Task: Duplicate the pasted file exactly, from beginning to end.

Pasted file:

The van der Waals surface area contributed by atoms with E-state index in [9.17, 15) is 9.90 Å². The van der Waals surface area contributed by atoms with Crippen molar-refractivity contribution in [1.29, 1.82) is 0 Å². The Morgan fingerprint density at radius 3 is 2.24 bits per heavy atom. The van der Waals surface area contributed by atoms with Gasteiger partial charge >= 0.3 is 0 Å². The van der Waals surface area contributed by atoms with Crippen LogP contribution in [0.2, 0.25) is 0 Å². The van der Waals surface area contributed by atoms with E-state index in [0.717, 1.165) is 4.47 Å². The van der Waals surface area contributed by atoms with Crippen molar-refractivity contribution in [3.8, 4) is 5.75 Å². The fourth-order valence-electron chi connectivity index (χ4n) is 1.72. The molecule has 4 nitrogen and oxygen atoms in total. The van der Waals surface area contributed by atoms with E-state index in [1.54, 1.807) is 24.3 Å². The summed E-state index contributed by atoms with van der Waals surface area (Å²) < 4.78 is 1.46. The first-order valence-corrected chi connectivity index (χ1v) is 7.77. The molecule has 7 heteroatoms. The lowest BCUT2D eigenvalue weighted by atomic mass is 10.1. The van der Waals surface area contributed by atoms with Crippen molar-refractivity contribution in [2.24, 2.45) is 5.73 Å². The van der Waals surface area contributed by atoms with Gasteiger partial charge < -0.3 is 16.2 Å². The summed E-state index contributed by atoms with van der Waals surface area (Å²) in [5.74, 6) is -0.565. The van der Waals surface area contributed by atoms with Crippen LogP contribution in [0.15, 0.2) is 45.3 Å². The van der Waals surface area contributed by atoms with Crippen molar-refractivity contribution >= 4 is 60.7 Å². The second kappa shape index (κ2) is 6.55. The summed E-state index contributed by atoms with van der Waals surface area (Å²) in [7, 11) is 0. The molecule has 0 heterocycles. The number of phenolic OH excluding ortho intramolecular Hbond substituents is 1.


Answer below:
The van der Waals surface area contributed by atoms with E-state index in [9.17, 15) is 9.90 Å². The van der Waals surface area contributed by atoms with Crippen molar-refractivity contribution in [1.29, 1.82) is 0 Å². The Morgan fingerprint density at radius 3 is 2.24 bits per heavy atom. The van der Waals surface area contributed by atoms with Gasteiger partial charge >= 0.3 is 0 Å². The van der Waals surface area contributed by atoms with Crippen LogP contribution in [0.2, 0.25) is 0 Å². The van der Waals surface area contributed by atoms with E-state index in [0.717, 1.165) is 4.47 Å². The van der Waals surface area contributed by atoms with Crippen molar-refractivity contribution in [3.8, 4) is 5.75 Å². The fourth-order valence-electron chi connectivity index (χ4n) is 1.72. The molecule has 4 nitrogen and oxygen atoms in total. The van der Waals surface area contributed by atoms with E-state index in [1.54, 1.807) is 24.3 Å². The summed E-state index contributed by atoms with van der Waals surface area (Å²) < 4.78 is 1.46. The first-order valence-corrected chi connectivity index (χ1v) is 7.77. The molecule has 7 heteroatoms. The lowest BCUT2D eigenvalue weighted by atomic mass is 10.1. The van der Waals surface area contributed by atoms with Crippen molar-refractivity contribution in [2.24, 2.45) is 5.73 Å². The van der Waals surface area contributed by atoms with Gasteiger partial charge < -0.3 is 16.2 Å². The summed E-state index contributed by atoms with van der Waals surface area (Å²) in [5.74, 6) is -0.565. The van der Waals surface area contributed by atoms with Crippen LogP contribution in [0.15, 0.2) is 45.3 Å². The van der Waals surface area contributed by atoms with Crippen molar-refractivity contribution >= 4 is 60.7 Å². The second kappa shape index (κ2) is 6.55. The summed E-state index contributed by atoms with van der Waals surface area (Å²) in [7, 11) is 0. The molecule has 0 heterocycles. The number of phenolic OH excluding ortho intramolecular Hbond substituents is 1.